Leptospirosis in pregnancy: A systematic review

Posted on 14.09.2021 - 17:40


Leptospirosis is a leading zoonotic disease worldwide with more than 1 million cases in the general population per year. With leptospirosis being an emerging infectious disease and as the world’s environment changes with more floods and environmental disasters, the burden of leptospirosis is expected to increase. The objectives of the systematic review were to explore how leptospirosis affects pregnancy, its burden in this population, its effects on maternal and fetal outcomes and the evidence base surrounding treatment options.


We performed a systematic review of published and unpublished literature using automated and manual methods to screen nine electronic databases since inception, with no language restriction. Two reviewers independently screened articles, completed the data extraction and assessment of risk of bias. Due to significant heterogeneity and paucity of data, we were unable to carry out a meta-analysis, but we conducted a pooled analysis of individual patient data from the case reports and case series to examine the patient and disease characteristics, diagnostic methods, differential diagnoses, antibiotic treatments, and outcomes of leptospirosis in pregnancy. The protocol for this review was registered on the International Prospective Register of Systematic Reviews, PROSPERO: CRD42020151501.


We identified 419 records, of which we included eight observational studies, 21 case reports, three case series and identified four relevant ongoing studies. Overall the studies were with moderate bias and of ‘fair’ quality. We estimated the incidence of leptospirosis in pregnancy to be 1.3 per 10,000 in women presenting with fever or with jaundice, but this is likely to be higher in endemic areas. Adverse fetal outcomes were found to be more common in pregnant patients who presented in the second trimester compared with patients who presented in the third trimester. There is overlap between how leptospirosis presents in pregnancy and in the general population. There is also overlap between the signs, symptoms and biochemical disturbances associated with leptospirosis in pregnancy and the presentation of pregnancy associated conditions, such as Pre-Eclampsia (PET), Acute Fatty Liver of Pregnancy (AFLP) and HELLP Syndrome (Haemolysis Elevated Liver enzymes Low Platelets). In 94% of identified cases with available data, there was an indicator in the patient history regarding exposure that could have helped include leptospirosis in the clinician’s differential diagnosis. We also identified a range of suitable antibiotic therapies for treating leptospirosis in pregnancy, most commonly used were penicillins.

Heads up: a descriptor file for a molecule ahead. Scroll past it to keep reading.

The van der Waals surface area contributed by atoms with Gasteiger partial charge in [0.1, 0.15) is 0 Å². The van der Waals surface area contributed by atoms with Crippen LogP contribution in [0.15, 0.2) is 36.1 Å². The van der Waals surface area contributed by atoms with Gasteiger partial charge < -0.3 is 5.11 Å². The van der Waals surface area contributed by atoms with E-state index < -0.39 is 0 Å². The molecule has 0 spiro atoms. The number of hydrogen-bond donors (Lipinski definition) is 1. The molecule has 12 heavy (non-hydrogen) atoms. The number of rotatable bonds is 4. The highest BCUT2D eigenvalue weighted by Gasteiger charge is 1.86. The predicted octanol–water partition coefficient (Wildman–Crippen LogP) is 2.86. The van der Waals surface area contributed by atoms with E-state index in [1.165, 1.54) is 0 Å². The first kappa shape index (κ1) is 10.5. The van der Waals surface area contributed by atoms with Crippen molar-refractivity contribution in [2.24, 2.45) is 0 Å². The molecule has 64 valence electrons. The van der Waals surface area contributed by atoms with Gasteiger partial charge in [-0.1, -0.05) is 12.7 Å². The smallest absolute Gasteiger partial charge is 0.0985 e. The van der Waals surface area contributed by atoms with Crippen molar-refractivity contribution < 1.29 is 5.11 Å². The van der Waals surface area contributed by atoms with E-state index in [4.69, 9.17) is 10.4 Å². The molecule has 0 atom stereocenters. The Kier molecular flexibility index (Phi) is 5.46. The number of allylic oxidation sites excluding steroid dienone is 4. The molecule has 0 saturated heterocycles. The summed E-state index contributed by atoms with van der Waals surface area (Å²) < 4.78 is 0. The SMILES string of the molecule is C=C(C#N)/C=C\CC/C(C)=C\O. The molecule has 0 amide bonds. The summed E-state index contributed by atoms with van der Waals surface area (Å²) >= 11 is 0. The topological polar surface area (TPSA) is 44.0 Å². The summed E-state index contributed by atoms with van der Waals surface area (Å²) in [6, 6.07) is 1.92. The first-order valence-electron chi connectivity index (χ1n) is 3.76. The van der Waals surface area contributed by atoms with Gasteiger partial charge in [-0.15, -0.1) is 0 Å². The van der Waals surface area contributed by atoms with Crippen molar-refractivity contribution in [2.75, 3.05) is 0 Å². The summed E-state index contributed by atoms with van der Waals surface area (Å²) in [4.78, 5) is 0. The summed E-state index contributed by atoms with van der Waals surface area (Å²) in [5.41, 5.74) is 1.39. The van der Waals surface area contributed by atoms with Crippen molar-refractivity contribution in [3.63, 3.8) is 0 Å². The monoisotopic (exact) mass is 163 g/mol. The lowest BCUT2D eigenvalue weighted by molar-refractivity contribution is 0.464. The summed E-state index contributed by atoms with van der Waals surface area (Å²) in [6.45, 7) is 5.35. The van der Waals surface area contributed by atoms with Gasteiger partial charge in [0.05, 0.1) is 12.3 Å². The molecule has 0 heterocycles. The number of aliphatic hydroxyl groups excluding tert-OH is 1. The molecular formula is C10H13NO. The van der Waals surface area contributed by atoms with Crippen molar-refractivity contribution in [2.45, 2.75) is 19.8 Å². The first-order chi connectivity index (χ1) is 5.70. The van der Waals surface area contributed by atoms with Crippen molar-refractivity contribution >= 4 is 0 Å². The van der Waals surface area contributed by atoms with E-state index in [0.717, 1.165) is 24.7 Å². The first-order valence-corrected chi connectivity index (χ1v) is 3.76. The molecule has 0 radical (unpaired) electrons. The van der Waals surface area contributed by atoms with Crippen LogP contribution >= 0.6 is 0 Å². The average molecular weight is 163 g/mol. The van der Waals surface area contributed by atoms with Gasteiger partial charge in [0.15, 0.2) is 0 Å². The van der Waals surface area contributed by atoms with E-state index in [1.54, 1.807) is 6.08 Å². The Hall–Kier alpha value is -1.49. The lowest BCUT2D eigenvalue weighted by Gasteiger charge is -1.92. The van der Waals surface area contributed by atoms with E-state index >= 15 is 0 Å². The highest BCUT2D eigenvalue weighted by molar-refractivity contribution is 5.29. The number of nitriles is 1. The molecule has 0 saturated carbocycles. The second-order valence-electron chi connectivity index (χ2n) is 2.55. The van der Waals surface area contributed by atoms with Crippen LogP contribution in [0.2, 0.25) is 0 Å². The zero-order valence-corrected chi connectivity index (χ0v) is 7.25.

This is the first systematic review of leptospirosis in pregnancy and it clearly shows the need to improve early diagnosis and treatment by asking early, treating early, and reporting well. Ask early—broaden differential diagnoses and ask early for potential leptospirosis exposures and risk factors. Treat early—increase index of suspicion in pregnant patients with fever in endemic areas and combine with rapid field diagnosis and early treatment. Report well—need for more good quality epidemiological studies on leptospirosis in pregnancy and better quality reporting of cases in literature.


Selvarajah, Sujitha; Ran, Shaolu; Roberts, Nia Wyn; Nair, Manisha (2021): Leptospirosis in pregnancy: A systematic review. PLOS Neglected Tropical Diseases. Collection. https://doi.org/10.1371/journal.pntd.0009747
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